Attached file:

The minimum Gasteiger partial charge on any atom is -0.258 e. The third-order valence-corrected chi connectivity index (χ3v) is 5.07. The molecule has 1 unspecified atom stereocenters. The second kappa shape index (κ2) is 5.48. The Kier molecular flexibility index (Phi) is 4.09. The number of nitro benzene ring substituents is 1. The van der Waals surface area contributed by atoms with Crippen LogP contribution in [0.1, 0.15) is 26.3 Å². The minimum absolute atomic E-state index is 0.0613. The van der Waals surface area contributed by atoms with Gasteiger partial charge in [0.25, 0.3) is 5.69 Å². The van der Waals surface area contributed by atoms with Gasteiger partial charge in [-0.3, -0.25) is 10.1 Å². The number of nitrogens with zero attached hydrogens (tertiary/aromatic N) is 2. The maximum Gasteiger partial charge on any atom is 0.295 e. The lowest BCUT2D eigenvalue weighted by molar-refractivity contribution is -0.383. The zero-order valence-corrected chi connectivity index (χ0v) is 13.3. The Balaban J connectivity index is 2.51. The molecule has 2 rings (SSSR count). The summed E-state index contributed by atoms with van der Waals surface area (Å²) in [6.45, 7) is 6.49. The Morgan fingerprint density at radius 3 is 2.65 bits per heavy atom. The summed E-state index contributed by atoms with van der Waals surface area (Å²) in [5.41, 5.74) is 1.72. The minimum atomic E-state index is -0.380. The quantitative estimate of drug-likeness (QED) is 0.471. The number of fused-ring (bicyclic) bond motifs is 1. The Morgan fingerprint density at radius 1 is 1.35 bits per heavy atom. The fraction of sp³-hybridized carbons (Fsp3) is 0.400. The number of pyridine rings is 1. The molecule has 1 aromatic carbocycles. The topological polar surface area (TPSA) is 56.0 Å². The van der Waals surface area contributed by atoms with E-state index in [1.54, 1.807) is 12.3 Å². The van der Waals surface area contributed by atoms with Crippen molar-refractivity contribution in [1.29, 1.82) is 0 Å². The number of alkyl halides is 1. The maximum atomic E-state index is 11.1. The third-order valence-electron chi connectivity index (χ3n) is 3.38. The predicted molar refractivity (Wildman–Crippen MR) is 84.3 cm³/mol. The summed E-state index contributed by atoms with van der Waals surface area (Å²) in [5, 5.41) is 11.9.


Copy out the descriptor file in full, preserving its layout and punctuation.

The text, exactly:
The minimum Gasteiger partial charge on any atom is -0.258 e. The third-order valence-corrected chi connectivity index (χ3v) is 5.07. The molecule has 1 unspecified atom stereocenters. The second kappa shape index (κ2) is 5.48. The Kier molecular flexibility index (Phi) is 4.09. The number of nitro benzene ring substituents is 1. The van der Waals surface area contributed by atoms with Crippen LogP contribution in [0.1, 0.15) is 26.3 Å². The minimum absolute atomic E-state index is 0.0613. The van der Waals surface area contributed by atoms with Gasteiger partial charge in [0.25, 0.3) is 5.69 Å². The van der Waals surface area contributed by atoms with Gasteiger partial charge in [-0.3, -0.25) is 10.1 Å². The number of nitrogens with zero attached hydrogens (tertiary/aromatic N) is 2. The maximum Gasteiger partial charge on any atom is 0.295 e. The lowest BCUT2D eigenvalue weighted by molar-refractivity contribution is -0.383. The zero-order valence-corrected chi connectivity index (χ0v) is 13.3. The Balaban J connectivity index is 2.51. The molecule has 2 rings (SSSR count). The summed E-state index contributed by atoms with van der Waals surface area (Å²) in [6.45, 7) is 6.49. The Morgan fingerprint density at radius 3 is 2.65 bits per heavy atom. The summed E-state index contributed by atoms with van der Waals surface area (Å²) in [5.41, 5.74) is 1.72. The minimum atomic E-state index is -0.380. The quantitative estimate of drug-likeness (QED) is 0.471. The number of fused-ring (bicyclic) bond motifs is 1. The Morgan fingerprint density at radius 1 is 1.35 bits per heavy atom. The fraction of sp³-hybridized carbons (Fsp3) is 0.400. The number of pyridine rings is 1. The molecule has 1 aromatic carbocycles. The topological polar surface area (TPSA) is 56.0 Å². The van der Waals surface area contributed by atoms with E-state index in [1.54, 1.807) is 12.3 Å². The van der Waals surface area contributed by atoms with Crippen molar-refractivity contribution in [1.29, 1.82) is 0 Å². The number of alkyl halides is 1. The maximum atomic E-state index is 11.1. The third-order valence-electron chi connectivity index (χ3n) is 3.38. The predicted molar refractivity (Wildman–Crippen MR) is 84.3 cm³/mol. The summed E-state index contributed by atoms with van der Waals surface area (Å²) in [5, 5.41) is 11.9.